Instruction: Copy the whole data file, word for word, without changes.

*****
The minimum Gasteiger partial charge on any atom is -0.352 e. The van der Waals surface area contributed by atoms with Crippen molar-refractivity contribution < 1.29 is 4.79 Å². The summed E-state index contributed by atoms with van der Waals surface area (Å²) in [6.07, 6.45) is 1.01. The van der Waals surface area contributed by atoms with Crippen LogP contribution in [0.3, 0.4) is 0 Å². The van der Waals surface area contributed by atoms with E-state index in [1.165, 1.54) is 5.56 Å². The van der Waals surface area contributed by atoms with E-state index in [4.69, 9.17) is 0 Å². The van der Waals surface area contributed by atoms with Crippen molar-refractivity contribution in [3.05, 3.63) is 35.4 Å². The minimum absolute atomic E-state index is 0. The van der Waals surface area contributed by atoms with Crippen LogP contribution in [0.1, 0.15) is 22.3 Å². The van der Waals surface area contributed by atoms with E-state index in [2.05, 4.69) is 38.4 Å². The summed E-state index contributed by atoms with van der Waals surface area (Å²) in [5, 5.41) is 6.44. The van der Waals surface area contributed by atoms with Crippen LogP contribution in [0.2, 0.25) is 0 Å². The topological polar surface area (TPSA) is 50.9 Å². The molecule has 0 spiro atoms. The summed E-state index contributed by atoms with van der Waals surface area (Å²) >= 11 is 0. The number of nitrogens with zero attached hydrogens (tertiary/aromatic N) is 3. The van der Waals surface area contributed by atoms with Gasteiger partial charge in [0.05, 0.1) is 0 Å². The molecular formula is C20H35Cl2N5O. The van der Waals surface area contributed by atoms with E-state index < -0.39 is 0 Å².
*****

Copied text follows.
The minimum Gasteiger partial charge on any atom is -0.352 e. The van der Waals surface area contributed by atoms with Crippen molar-refractivity contribution < 1.29 is 4.79 Å². The summed E-state index contributed by atoms with van der Waals surface area (Å²) in [6.07, 6.45) is 1.01. The van der Waals surface area contributed by atoms with Crippen LogP contribution in [0.3, 0.4) is 0 Å². The van der Waals surface area contributed by atoms with E-state index in [1.165, 1.54) is 5.56 Å². The van der Waals surface area contributed by atoms with E-state index in [4.69, 9.17) is 0 Å². The van der Waals surface area contributed by atoms with Crippen molar-refractivity contribution in [3.05, 3.63) is 35.4 Å². The minimum absolute atomic E-state index is 0. The van der Waals surface area contributed by atoms with Crippen LogP contribution in [0.1, 0.15) is 22.3 Å². The van der Waals surface area contributed by atoms with E-state index in [2.05, 4.69) is 38.4 Å². The summed E-state index contributed by atoms with van der Waals surface area (Å²) in [5, 5.41) is 6.44. The van der Waals surface area contributed by atoms with Crippen LogP contribution in [0.2, 0.25) is 0 Å². The topological polar surface area (TPSA) is 50.9 Å². The molecule has 0 spiro atoms. The summed E-state index contributed by atoms with van der Waals surface area (Å²) >= 11 is 0. The number of nitrogens with zero attached hydrogens (tertiary/aromatic N) is 3. The van der Waals surface area contributed by atoms with Gasteiger partial charge in [0.05, 0.1) is 0 Å². The molecular formula is C20H35Cl2N5O. The van der Waals surface area contributed by atoms with E-state index < -0.39 is 0 Å².